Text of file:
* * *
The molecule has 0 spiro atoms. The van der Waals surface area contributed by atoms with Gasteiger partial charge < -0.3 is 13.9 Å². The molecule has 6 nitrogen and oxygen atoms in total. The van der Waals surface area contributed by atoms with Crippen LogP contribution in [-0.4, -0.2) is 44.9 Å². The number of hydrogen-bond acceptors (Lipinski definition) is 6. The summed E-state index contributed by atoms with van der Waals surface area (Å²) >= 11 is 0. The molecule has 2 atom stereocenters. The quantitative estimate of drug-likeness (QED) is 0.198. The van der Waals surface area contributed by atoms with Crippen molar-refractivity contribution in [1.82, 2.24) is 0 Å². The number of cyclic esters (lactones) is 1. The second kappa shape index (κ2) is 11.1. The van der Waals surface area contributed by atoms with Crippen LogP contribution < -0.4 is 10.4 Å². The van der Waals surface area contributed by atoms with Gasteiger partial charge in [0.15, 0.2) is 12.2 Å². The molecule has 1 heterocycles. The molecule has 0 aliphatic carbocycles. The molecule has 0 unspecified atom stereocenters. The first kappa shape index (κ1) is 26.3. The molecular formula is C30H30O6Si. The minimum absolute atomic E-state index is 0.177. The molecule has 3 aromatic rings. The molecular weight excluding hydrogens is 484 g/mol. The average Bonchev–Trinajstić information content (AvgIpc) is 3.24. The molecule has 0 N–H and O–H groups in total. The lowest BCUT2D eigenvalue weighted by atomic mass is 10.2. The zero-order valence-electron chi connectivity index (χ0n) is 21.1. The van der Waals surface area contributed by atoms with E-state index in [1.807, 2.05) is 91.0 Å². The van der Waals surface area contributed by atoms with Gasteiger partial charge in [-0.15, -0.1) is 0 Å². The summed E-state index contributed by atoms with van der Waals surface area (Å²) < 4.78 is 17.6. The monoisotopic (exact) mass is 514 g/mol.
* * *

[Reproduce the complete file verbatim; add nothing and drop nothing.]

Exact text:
The molecule has 0 spiro atoms. The van der Waals surface area contributed by atoms with Gasteiger partial charge < -0.3 is 13.9 Å². The molecule has 6 nitrogen and oxygen atoms in total. The van der Waals surface area contributed by atoms with Crippen LogP contribution in [-0.4, -0.2) is 44.9 Å². The number of hydrogen-bond acceptors (Lipinski definition) is 6. The summed E-state index contributed by atoms with van der Waals surface area (Å²) >= 11 is 0. The molecule has 2 atom stereocenters. The quantitative estimate of drug-likeness (QED) is 0.198. The van der Waals surface area contributed by atoms with Crippen molar-refractivity contribution in [1.82, 2.24) is 0 Å². The number of cyclic esters (lactones) is 1. The second kappa shape index (κ2) is 11.1. The van der Waals surface area contributed by atoms with Crippen LogP contribution < -0.4 is 10.4 Å². The van der Waals surface area contributed by atoms with Gasteiger partial charge in [0.15, 0.2) is 12.2 Å². The molecule has 1 heterocycles. The molecule has 0 aliphatic carbocycles. The molecule has 0 unspecified atom stereocenters. The first kappa shape index (κ1) is 26.3. The molecular formula is C30H30O6Si. The minimum absolute atomic E-state index is 0.177. The molecule has 3 aromatic rings. The molecular weight excluding hydrogens is 484 g/mol. The average Bonchev–Trinajstić information content (AvgIpc) is 3.24. The molecule has 0 N–H and O–H groups in total. The lowest BCUT2D eigenvalue weighted by atomic mass is 10.2. The zero-order valence-electron chi connectivity index (χ0n) is 21.1. The van der Waals surface area contributed by atoms with E-state index in [1.807, 2.05) is 91.0 Å². The van der Waals surface area contributed by atoms with Gasteiger partial charge in [-0.15, -0.1) is 0 Å². The summed E-state index contributed by atoms with van der Waals surface area (Å²) < 4.78 is 17.6. The monoisotopic (exact) mass is 514 g/mol.